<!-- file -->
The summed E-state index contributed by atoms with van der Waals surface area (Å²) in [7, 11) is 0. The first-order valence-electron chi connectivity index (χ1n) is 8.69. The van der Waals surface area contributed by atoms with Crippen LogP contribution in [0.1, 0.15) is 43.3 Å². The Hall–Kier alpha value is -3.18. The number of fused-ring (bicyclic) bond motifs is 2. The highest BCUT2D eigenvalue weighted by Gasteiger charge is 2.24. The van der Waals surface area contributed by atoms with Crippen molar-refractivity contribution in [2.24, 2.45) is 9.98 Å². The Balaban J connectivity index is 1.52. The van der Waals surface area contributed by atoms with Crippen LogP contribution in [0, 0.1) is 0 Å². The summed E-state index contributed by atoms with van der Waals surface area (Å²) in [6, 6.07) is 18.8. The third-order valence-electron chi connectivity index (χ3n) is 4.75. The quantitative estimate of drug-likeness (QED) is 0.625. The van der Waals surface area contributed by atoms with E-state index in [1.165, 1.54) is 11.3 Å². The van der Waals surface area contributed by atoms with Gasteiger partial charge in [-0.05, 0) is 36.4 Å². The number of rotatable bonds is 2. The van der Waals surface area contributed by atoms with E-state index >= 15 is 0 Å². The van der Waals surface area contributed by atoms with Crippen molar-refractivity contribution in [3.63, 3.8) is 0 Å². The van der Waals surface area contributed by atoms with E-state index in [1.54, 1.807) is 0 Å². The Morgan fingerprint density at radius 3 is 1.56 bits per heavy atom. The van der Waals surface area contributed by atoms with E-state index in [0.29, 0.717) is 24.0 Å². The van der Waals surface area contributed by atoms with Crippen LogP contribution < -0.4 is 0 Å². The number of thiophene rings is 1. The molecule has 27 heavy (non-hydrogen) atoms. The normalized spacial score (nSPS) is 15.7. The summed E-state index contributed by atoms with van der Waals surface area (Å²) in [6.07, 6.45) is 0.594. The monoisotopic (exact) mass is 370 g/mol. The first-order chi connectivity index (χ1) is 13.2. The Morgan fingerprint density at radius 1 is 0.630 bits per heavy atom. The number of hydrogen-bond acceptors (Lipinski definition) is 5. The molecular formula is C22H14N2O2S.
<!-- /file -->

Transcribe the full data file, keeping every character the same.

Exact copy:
The summed E-state index contributed by atoms with van der Waals surface area (Å²) in [7, 11) is 0. The first-order valence-electron chi connectivity index (χ1n) is 8.69. The van der Waals surface area contributed by atoms with Crippen LogP contribution in [0.1, 0.15) is 43.3 Å². The Hall–Kier alpha value is -3.18. The number of fused-ring (bicyclic) bond motifs is 2. The highest BCUT2D eigenvalue weighted by Gasteiger charge is 2.24. The van der Waals surface area contributed by atoms with Crippen molar-refractivity contribution in [2.24, 2.45) is 9.98 Å². The Balaban J connectivity index is 1.52. The van der Waals surface area contributed by atoms with Crippen LogP contribution in [0, 0.1) is 0 Å². The summed E-state index contributed by atoms with van der Waals surface area (Å²) in [6, 6.07) is 18.8. The third-order valence-electron chi connectivity index (χ3n) is 4.75. The quantitative estimate of drug-likeness (QED) is 0.625. The van der Waals surface area contributed by atoms with E-state index in [1.165, 1.54) is 11.3 Å². The van der Waals surface area contributed by atoms with Gasteiger partial charge in [-0.05, 0) is 36.4 Å². The number of rotatable bonds is 2. The van der Waals surface area contributed by atoms with E-state index >= 15 is 0 Å². The van der Waals surface area contributed by atoms with Crippen molar-refractivity contribution in [3.63, 3.8) is 0 Å². The van der Waals surface area contributed by atoms with E-state index in [1.54, 1.807) is 0 Å². The Morgan fingerprint density at radius 3 is 1.56 bits per heavy atom. The van der Waals surface area contributed by atoms with E-state index in [0.29, 0.717) is 24.0 Å². The van der Waals surface area contributed by atoms with Crippen LogP contribution < -0.4 is 0 Å². The number of thiophene rings is 1. The molecule has 27 heavy (non-hydrogen) atoms. The normalized spacial score (nSPS) is 15.7. The summed E-state index contributed by atoms with van der Waals surface area (Å²) in [6.07, 6.45) is 0.594. The monoisotopic (exact) mass is 370 g/mol. The first-order chi connectivity index (χ1) is 13.2. The Morgan fingerprint density at radius 1 is 0.630 bits per heavy atom. The number of hydrogen-bond acceptors (Lipinski definition) is 5. The molecular formula is C22H14N2O2S.